DoS website in Kali Linux using GoldenEye

Please note: following info is for educational purposes only! HaCOder doesn’t take responsibility for you!
I’ve talked about testing few DoS tools that can put heavy load on HTTP servers in order to bring them to their knees by exhausting resource pools. GoldenEye is the first of those tools and it is one of the newest I discovered in GitHub. You can DoS websites with GoldenEye and bring it down almost within 30 seconds depending on how big their memory pool is. Of course, it wont work on protected servers and servers behind a proper WAF, IDS, but this is a great tool to test your own Web Server for load testing and amend your iptables/Firewall rules accordingly.
You can also DoS using hping3 to simulate similar attacks or PHP exploit to attack WordPress websites. There’s also few great tools that will allow you view live DDoS attacks maps worldwide in almost realtime.
Details for GoldenEye tool is listed below:
  • Tool Name: GoldenEye
  • Author: Jan Seidl
  • Website:
From GoldenEye’s writer’s post:
  1. This tool is meant for research purposes only and any malicious usage of this tool is prohibited.
  2. GoldenEye is an python app for SECURITY TESTING PURPOSES ONLY!
  3. GoldenEye is a HTTP DoS Test Tool.
  4. Attack Vector exploited: HTTP Keep Alive + NoCache

Types of DoS or DDoS attacks

Let’s go over some very basic info regarding DoS or DDoS attacks. There are basically three types of DoS and DDoS attacks:
  1. Application layer DoS and DDoS attacks
  2. Protocol layer DoS and DDoS attacks
  3. Volume-based DoS and DDoS attacks

Application layer DoS and DDoS attacks

Application-layer DoS and DDoS attacks are attacks that target Windows, Apache, OpenBSD, or other software vulnerabilities to perform the attack and crash the server.

Protocol layer DoS and DDoS attacks

A protocol DoS and DDoS attacks is an attack on the protocol level. This category includes Synflood, Ping of Death, and more.

Volume-based DoS and DDoS attacks attacks

This type of DoS and DDoS attacks includes ICMP floods, UDP floods, and other kind of floods performed via spoofed packets.
The word DoS and DDoS is used loosely as when you attack from a single machine, it’s usually considered as a DoS attack. Multiply a single attacker from a botnet (or a group) then it becomes a DDoS attack. There are many explanations to it, but just know that no matter which type of attack it is, they are equally detrimental for a server/network.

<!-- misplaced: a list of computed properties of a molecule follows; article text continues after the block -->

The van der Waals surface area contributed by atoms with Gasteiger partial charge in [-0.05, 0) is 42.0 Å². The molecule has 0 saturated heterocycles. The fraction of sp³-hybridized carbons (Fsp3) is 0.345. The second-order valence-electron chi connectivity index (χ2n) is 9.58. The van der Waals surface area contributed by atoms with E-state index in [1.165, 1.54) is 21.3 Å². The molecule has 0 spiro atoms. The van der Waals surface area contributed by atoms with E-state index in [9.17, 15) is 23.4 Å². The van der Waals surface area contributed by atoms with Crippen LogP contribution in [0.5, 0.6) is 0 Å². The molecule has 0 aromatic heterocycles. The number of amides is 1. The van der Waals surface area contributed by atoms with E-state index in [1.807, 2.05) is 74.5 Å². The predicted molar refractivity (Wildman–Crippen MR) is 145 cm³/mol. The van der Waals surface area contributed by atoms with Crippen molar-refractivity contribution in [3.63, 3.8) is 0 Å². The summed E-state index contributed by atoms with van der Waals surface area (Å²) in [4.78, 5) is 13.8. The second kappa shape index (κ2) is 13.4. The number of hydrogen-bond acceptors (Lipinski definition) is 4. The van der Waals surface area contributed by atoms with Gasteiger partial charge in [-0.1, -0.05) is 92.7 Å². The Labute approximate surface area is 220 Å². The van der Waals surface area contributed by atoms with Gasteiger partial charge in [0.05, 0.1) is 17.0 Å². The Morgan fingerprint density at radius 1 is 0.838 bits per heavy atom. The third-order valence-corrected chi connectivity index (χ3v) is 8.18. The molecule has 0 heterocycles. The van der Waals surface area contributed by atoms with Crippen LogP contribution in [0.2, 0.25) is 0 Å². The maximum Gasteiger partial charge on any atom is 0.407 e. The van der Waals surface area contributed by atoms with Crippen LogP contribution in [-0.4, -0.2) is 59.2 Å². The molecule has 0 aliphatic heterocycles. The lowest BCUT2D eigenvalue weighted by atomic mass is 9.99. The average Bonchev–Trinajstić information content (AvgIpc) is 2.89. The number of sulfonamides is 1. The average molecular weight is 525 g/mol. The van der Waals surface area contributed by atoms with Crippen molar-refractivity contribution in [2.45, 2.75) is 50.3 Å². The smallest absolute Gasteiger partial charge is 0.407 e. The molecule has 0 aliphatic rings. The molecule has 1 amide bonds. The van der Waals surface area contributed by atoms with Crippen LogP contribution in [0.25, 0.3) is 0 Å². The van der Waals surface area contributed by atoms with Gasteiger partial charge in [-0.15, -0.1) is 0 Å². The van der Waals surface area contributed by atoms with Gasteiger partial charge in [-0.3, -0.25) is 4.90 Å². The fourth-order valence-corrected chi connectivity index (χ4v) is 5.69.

GoldenEye Help Menu- Click to expand

Download GoldenEye

I prefer to make a folder for everything. I will just do that. You do what you need to do.
root@kali:~# mkdir GoldenEye
root@kali:~# cd GoldenEye/
root@kali:~/GoldenEye# wget
So I made a folder named ‘GoldenEye‘ and changed directory to that. Then usedwget to pull down the master archive.
Once download completes, unzip the file.
root@kali:~/GoldenEye# unzip
This creates a new folder named GoldenEye-master.
root@kali:~/GoldenEye# ls
root@kali:~/GoldenEye# cd GoldenEye-master/
root@kali:~/GoldenEye/GoldenEye-master# ls res util

Run GoldenEye – DoS website

This is rather easy. Following is the usage of
USAGE: ./ <url> [OPTIONS]

    Flag           Description                     Default
    -u, --useragents   File with user-agents to use                     (default: randomly generated)
    -w, --workers      Number of concurrent workers                     (default: 50)
    -s, --sockets      Number of concurrent sockets                     (default: 30)
    -m, --method       HTTP Method to use 'get' or 'post'  or 'random'  (default: get)
    -d, --debug        Enable Debug Mode [more verbose output]          (default: False)
    -h, --help         Shows this help
You should schedule and announce your test window so users are aware of the possibility of an outage. Often simulations result in actual failures.
Depending on your Linux, Windows or Mac distribution, (any OS that supports Python would do), you just use the following command:
root@kali:~/GoldenEye/GoldenEye-master# ./
sudo ./
Depending on where you’ve saved the files, adjust your path and command.
Following is taken from my tests:

The attack

root@kali:~/GoldenEye/GoldenEye-master# ./ 

GoldenEye v2.1 by Jan Seidl <>

Hitting webserver in mode 'get' with 10 workers running 500 connections each. Hit CTRL+C to cancel.
^CCTRL+C received. Killing all workers
Shutting down GoldenEye
The whole attack lasted only 30 seconds.

The result

This is what I’ve seen in the server end

Before attack

root@someserver [~]# free -m
total used free shared buffers cached
Mem: 1024 713 302 49 9 150
-/+ buffers/cache: 552 1001
Swap: 9990 40 160

root@someserver [~]# pgrep httpd | wc -l
I had a massive pool of free memory and just 11 httpd workers.

After attack

root@serv1 [~]# free -m
 total used free shared buffers cached
Mem: 1024 101 90 49 9 150
-/+ buffers/cache: 3544 190